If you’re in the crafting world you may know of a little machine called the Cricut… it’s an amazing concept. A machine that can cut vinyl? Chipboard? Fabric? Felt?
Where have you been all my life!
Of course, the Cricut line has been around for a while now… we’ve rocked the Cricut Explore, the Cricut Explore One, the Cricut Explore Air, the Cricut Explore Air 2 and now the Cricut Maker. Which means that the capabilities just keep getting cooler and cooler.
In today’s world the question often isn’t “Should I get a Cricut?” it’s “What Cricut should I buy?”
Y’all the answer is all of them. Seriously if I had the money I would just go to the Cricut website and buy one of everything. Of course, I don’t have that much money (if you do you can stop reading this post and come hang out with me… we’ll go shopping) and you probably don’t have unlimited money either… which is why you’re trying to decide which Cricut is right for you.
Pssst… if you’re sitting here going “but I really don’t even know if I should get a Cricut? What the heck is it!” it’s ok. Start here and I’ll walk you through what a Cricut is and what it can do!
Pssssssst…. if you’re reading this post in 2020 you’re probably wondering about the Cricut Joy. Cricut’s newest (& tiniest) team member. While the Joy doesn’t have nearly the capabilities of the Maker or the Explore Air 2 there are a few perks of this teeny tiny machine. I have a full break down here in my Ultimate Guide to the Cricut Joy.
And if you’re reading this post in 2021 you’re probably wondering about the Cricut Maker 3! All the details in this post are still relevant since the Maker 3 only has a few upgrades from the Maker… but if you’re buying a new machine and the Maker family is your favorite I definitely recommend the Maker 3 over the Maker. Check out all the details why the Cricut Maker 3 rocks here.
Here’s the breakdown of what we’re going to go over, our goals if you will:
- Understand the differences between the two machines
- Answer any questions you may have
- Decide which Cricut is right for you
Not ready to read a whole post? Looking for a quick guide to tell you the differences in each machine or where the different colors can be found? Download my FREE Cricut Guide for an easy to read chart and links to buy your Cricut today.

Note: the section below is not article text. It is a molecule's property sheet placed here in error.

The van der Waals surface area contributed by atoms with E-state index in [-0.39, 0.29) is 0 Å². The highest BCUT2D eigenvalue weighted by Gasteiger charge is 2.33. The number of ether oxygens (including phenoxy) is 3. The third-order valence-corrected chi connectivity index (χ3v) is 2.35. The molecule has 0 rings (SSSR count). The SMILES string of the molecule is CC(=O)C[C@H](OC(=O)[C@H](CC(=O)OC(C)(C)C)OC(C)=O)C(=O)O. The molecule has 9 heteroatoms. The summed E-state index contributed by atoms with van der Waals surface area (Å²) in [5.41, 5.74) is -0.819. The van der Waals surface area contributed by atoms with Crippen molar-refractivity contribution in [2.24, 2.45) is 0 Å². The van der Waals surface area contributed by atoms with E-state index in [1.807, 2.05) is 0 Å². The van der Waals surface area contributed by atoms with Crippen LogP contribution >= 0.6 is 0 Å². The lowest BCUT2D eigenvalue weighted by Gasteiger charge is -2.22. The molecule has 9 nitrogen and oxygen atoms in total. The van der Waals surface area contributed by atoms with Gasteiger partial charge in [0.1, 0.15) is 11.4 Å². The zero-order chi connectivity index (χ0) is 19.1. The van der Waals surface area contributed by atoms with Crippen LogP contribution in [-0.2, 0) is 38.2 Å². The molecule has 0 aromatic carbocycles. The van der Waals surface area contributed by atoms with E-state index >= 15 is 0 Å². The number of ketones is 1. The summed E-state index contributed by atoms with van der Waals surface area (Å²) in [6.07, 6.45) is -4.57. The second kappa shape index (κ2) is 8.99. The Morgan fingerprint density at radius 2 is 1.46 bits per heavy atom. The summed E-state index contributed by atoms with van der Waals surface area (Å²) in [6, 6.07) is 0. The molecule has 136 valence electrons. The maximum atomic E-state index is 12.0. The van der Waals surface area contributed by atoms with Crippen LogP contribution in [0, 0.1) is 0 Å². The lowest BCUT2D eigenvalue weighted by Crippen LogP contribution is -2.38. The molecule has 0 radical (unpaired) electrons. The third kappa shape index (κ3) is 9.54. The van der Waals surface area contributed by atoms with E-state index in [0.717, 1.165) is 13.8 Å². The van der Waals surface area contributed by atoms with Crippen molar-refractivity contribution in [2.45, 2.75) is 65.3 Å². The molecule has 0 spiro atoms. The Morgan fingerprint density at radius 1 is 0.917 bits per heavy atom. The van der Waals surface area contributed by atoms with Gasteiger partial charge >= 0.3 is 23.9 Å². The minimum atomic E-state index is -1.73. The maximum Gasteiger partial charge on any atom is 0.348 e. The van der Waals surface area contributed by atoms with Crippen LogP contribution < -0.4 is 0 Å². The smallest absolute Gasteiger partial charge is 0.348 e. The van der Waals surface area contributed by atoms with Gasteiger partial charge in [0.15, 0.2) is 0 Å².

This post is NOT sponsored… my first Cricut Explore Air 2 was a Christmas present from my Dad after months of “subtle” hints and a bit of outright begging. Of course, this post does contain affiliate links, which help my family make money on your purchases at absolutely zero added cost to you. Awesome right? Thanks for your support since it makes it possible for us to do things like buy food. Which we like.
Let’s go over the color choices for both machines!
Okay so here’s the thing… when it comes to colors the two machines are like night and day. The Cricut Maker is available in champagne, rose and blue.
Does anyone else thing it’s strange that the neutral Maker has a classy name like “champagne”, the pink Maker is a classy “rose” and the blue Maker is… blue? That’s been bugging me for months…
Anyways… the three Maker colors are absolutely beautiful with a metallic like top and pretty coordinating interiors.
The Explore Air 2 on the other hand has 22 different color combinations! Which means if you love sunshine yellow or wisteria purple the Explore Air 2 has the machine for you. I am in love with the rose version they came out with for Mother’s Day last year… I’m hoping I go to sleep one day and wake up to find my Mint Explore Air 2 has been replaced with the rose version. It would match my rose Maker and rose gold craft room perfectly.
Of course, you can’t buy a machine based solely on color (or can you?!) but once you’ve decided between Maker and Explore Air 2 color is the next step.
Winner of the Color Battle: the Cricut Explore Air 2! I love love love the rose version of the Cricut Maker but with only 3 options the Cricut Explore Air 2’s 22 options blow the Maker out of the water.
Let’s go over the physical differences between the two machines!
The first main difference is the tool slots on the left side of the machines. The Cricut Explore Air 2 has one deep tool spot that is perfect for longer items (like your weeding tool and tweezers) while the Maker has two tool spots.
I love how the Maker has a longer tool spot in the back and a shallow tool spot in the front because I’m always tossing extra blades in the side tool spots and they are hard to dig out of the long tool spot on the Explore Air 2.
You’ll notice that the Explore Air 2 also has a spot for the older Cricut cartridges which is missing on the Maker… I’m guessing because Cricut is going to slowly phase out the cartridges all together. The Maker does have an adapter that you can buy separately to use the cartridges (so they’re not phased out yet!) but they won’t work directly with the machine.
Last up? The Cricut Explore Air 2 has a little round open button while the Maker doesn’t have a specific button… you simply open the top and the machine is ready to go!